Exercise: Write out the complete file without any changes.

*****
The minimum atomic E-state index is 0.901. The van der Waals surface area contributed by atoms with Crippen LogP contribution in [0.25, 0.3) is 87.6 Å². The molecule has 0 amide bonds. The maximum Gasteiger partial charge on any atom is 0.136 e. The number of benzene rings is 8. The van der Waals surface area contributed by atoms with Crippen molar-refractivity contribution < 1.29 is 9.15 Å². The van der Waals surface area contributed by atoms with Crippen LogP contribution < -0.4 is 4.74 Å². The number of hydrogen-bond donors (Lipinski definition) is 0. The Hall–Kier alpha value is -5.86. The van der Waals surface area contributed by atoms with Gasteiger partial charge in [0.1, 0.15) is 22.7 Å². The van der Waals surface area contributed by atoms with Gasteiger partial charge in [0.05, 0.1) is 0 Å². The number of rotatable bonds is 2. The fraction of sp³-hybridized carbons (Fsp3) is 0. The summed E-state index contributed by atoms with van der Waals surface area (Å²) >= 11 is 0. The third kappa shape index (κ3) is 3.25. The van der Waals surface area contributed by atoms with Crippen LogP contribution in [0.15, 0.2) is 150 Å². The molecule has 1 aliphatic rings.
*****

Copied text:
The minimum atomic E-state index is 0.901. The van der Waals surface area contributed by atoms with Crippen LogP contribution in [0.25, 0.3) is 87.6 Å². The molecule has 0 amide bonds. The maximum Gasteiger partial charge on any atom is 0.136 e. The number of benzene rings is 8. The van der Waals surface area contributed by atoms with Crippen molar-refractivity contribution < 1.29 is 9.15 Å². The van der Waals surface area contributed by atoms with Crippen LogP contribution < -0.4 is 4.74 Å². The number of hydrogen-bond donors (Lipinski definition) is 0. The Hall–Kier alpha value is -5.86. The van der Waals surface area contributed by atoms with Gasteiger partial charge in [0.1, 0.15) is 22.7 Å². The van der Waals surface area contributed by atoms with Gasteiger partial charge in [0.05, 0.1) is 0 Å². The number of rotatable bonds is 2. The fraction of sp³-hybridized carbons (Fsp3) is 0. The summed E-state index contributed by atoms with van der Waals surface area (Å²) >= 11 is 0. The third kappa shape index (κ3) is 3.25. The van der Waals surface area contributed by atoms with Crippen LogP contribution in [0.15, 0.2) is 150 Å². The molecule has 1 aliphatic rings.